UPPER EAST SIDE — Residents of a co-op above a new hookah bar on East 73rd Street are fuming over the music and smell of smoke that pours into their homes every night.
The sweet stench of hookah has been filling the apartments above Amoun, a restaurant at 406 E. 73rd St., since it opened in September 2015, according to residents, who've also flooded 311 to complain about loud music coming from the establishment, records show.
"It is disgusting to come home and smell that and to have it in our apartment and down our hallway," said Rob Bates, who lives on the third floor of the building with his wife and 3-year-old child.
"It's a sweet smell, fruity, but it can be overpowering. Sometimes I have smelled tobacco."
In addition to hookah, the Mediterranean restaurant features belly-dancing nights every weekend and live acoustic performances on Fridays, according to Amoun's website.
The music from the eatery is loud enough to reach the upper floors of the building, according to resident Elliot Lee.
"I'm on the fifth floor, and it's been so loud that I even can hear it," Lee said.
"It affects all of us and the quality of life for every resident and shareholder. We have a very young child, a baby, on the second floor that is completely and directly impacted by noise that reverberates and goes through the apartment."
There were 54 complaints filed with the city regarding noise on the block, specifically from loud music or partying, between Jan. 1 and Nov. 19 of this year, according to the city's 311 service request map.
Amoun, which offers sidewalk seating, is located on a mostly residential block, shared by a candy store called The Sweet Shop and the Ronald McDonald House for seriously ill children.
"You have kids who have cancer and lung diseases, and a hookah bar with outside smoking," Bates said. "It's hard to think of a more inappropriate setting."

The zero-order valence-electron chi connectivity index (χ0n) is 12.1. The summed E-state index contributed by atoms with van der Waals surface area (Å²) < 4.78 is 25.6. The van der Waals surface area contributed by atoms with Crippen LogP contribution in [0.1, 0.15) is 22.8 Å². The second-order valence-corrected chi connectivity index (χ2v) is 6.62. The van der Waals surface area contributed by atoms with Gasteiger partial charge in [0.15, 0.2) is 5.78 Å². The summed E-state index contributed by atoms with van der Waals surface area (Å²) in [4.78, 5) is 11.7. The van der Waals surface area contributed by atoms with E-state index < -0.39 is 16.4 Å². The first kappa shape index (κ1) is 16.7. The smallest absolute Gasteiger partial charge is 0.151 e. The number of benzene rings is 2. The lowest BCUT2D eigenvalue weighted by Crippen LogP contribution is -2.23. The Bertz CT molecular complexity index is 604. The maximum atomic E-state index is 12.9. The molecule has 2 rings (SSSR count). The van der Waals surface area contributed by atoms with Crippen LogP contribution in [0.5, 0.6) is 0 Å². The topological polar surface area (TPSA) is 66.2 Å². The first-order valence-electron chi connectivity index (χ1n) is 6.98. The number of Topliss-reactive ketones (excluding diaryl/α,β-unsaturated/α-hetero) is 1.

The Department of Health has also slapped the restaurant with violations for not adequately posting signs indicating a smoke-free workplace on Oct. 20, and for selling tobacco products without authorization on Feb. 10.
The co-op's bylaws require any new establishments in the building to get the approval of its board, but residents of the eight-unit building say they never heard from the owners of Amoun before it opened.
The space's last known tenant, Solimar Restaurant Inc. — which used to operate the Spanish eatery Malaga at the address before Amoun opened — still holds an active liquor license for the space, according to State Liquor Authority records. It's unclear if the ownership has changed since Amoun opened.
Saleh "Nash" Zonfol, Amouns's owner and manager, declined to comment.
"We would have never have approved it in our apartment building" had the owner come before the co-op board, Bates said.
"There was no process they went through to get our approval. We as a board and building wouldn't have had an issue if they had just decided to open another restaurant and changed the theme."
Residents have tried to work with the restaurant to solve the issues, including asking the owner to install soundproofing and to prohibit customers from smoking outside, but nothing has been done, they said.
Lee and other shareholders of the building are in the process of filing a lawsuit to force the restaurant to fix the issues, they said.
"We've tried to have discussions with them," Lee said. "Residents want the satisfaction that we can live and resolve this in amicable and beneficial way for everybody, but all our offers have met with no real activity."